Nothing much seems to have changed with the network still functioning from various parts of the state though the organisers, now financially sound, grease better. The Ahmedabad cybercrime branch had, on July 21, arrested a lone ranger who was on the job. He had been arrested in 2014 for running a con-call centre in the city and is facing charges.

High-profile cases become history once the heat wears off. The US$ 3 billion Gujarat bitcoin scam that scorched headlines for months began in 2017 when three persons impersonating income-tax officers had extorted 750 bitcoins worth Rs 400 crore from an investment company based in Surat. Investigating police officers had also come across information that the kidnappers also extorted an additional Rs 12 crore from a key person in the company.

The dirt hit the fan when property developer Shailesh Bhatt approached the then state home minister stating that he had been kidnapped by a group of policemen and forced to pay 200 bitcoin worth US$ 1.8 million for his release. Investigations by the CID revealed a bitcoin-based Ponzi scheme of epic proportions.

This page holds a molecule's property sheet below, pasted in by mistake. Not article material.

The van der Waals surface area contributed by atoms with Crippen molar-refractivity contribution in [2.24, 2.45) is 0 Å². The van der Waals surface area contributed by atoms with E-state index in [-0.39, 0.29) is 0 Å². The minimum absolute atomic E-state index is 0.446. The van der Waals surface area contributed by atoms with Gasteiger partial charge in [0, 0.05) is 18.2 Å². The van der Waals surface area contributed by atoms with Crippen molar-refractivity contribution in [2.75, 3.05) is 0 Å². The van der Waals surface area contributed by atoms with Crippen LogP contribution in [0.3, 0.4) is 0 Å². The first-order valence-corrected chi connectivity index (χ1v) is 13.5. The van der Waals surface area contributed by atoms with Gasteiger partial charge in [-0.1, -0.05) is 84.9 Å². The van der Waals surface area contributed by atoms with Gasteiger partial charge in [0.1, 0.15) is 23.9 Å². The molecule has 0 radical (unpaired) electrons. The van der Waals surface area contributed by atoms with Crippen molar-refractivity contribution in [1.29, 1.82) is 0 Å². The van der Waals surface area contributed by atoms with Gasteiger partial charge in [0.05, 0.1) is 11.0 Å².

At the centre of the scandal that snowballed then was Gujarat promoted Bitconnect, a cryptocurrency firm that had recruited clients worldwide to deposit bitcoin and receive Bitconnect coins they could lend at interest up to 40 per cent per month. Bitconnect had denied any wrongdoing. The bitcoin price had soared from US$ 1000 to US$ 19,700 in the aftermath of demonetisation in November 2016. The head of investigations is on record stating that investors had poured in US$ 3.2 billion into Bitconnect. This coincided with the 60-day window provided by the government to ban high denomination currency notes or lose the amount. On June 4, 2018, the state of Texas filed a cease-and-desist order against Bitconnect with North Carolina following days later, even as the price of bitcoin crashed. Complaints about crypto-frauds began pouring in soon after. Congress termed it an over Rs 5000 crore scam and demanded an inquiry by a Supreme Court judge. Financial circles put the amount at many times more.

The high-profile case may have fallen off the media radar, but cryptocurrency scams continue with religious regularity. In February, the cybercrime cell arrested four persons in Ahmedabad for allegedly duping many on the promise of a higher return on investment in ‘Tron’ cryptocurrency. Lakhs were invested and lost.

Meanwhile, if hedge funds go to the Cayman Islands to incorporate, poker companies to Gibraltar, the emerging go-to destination for cryptocurrency companies seeking regulatory refuge from Asia are Malta, Bermuda, Gibraltar and Liechtenstein, where laws are being made more welcoming for them.

(R K Misra is a senior journalist based in Ahmedabad)

Disclaimer: The views expressed above are the author’s own. They do not necessarily reflect the views of DH.